As Fiat revealed two weeks ago, the second application of its Multiair system, which Fiat says can cut fuel consumption by up to 25 per cent and CO2 emissions by 10 per cent while increasing power and torque, will occur with a new two-cylinder engine “that will be used in an as yet unlaunched model which could provide the fuel consumption and emissions of a hybrid for a fraction of the cost”.

Fiat says the two-cylinder Multiair engine could also provide the basis for a new hybrid engine system for larger vehicles and that a Multiair diesel engine family is also under development. It says it plans to licence the technology, which took three years and 100 million Euro to develop, to other car-makers.

Indeed, BMW has indicated that while Project i is the tool by which it will reach its goal of sustainable mobility, and that its “near-zero emission” Megacity vehicle will be powered by both electric and internal combustion means, it is unlikely the all-electric version will come first.

“The Mini E is also a technology leader…,” said Dr Reithofer last week. “But euphoria is not called for - not yet anyway. It will take years and years before electric cars will be a common sight on our roads.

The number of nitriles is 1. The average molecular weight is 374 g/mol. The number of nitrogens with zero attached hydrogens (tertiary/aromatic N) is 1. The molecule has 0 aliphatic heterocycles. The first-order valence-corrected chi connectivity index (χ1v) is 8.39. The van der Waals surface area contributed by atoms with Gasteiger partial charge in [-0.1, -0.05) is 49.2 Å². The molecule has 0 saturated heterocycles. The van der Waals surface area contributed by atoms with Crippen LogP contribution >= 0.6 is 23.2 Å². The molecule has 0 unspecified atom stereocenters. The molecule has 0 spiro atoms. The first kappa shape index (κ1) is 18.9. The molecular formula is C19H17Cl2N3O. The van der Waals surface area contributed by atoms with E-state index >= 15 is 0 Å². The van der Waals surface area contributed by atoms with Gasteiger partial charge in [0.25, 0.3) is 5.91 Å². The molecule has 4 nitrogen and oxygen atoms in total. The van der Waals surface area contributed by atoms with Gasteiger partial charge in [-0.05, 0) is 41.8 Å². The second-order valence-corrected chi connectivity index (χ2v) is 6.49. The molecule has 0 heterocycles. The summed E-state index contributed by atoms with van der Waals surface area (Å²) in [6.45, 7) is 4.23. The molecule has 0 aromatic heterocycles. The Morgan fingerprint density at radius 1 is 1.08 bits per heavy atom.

“Why is that so? First off, electric cars do not meet all the different mobility demands. And secondly, there are many open questions-regarding affordable technology, battery lifecycles, infrastructure, etc. Currently all manufacturers - and our society for that matter - are going through a learning process.

“There are still a lot of areas to be defined when it comes to electric mobility. Political decisions have to be taken on the EU level at the least. And Germany should play a driving role in this process.

“But the point is that the BMW Group is working hard on developing solutions and that we are investing a lot of money in creating a new era of mobility.

“With the Megacity vehicle, we are also pursuing a radical approach toward establishing a truly sustainable value chain - from development to production and sales,” said the BMW boss.

Read more:

Isetta BMW?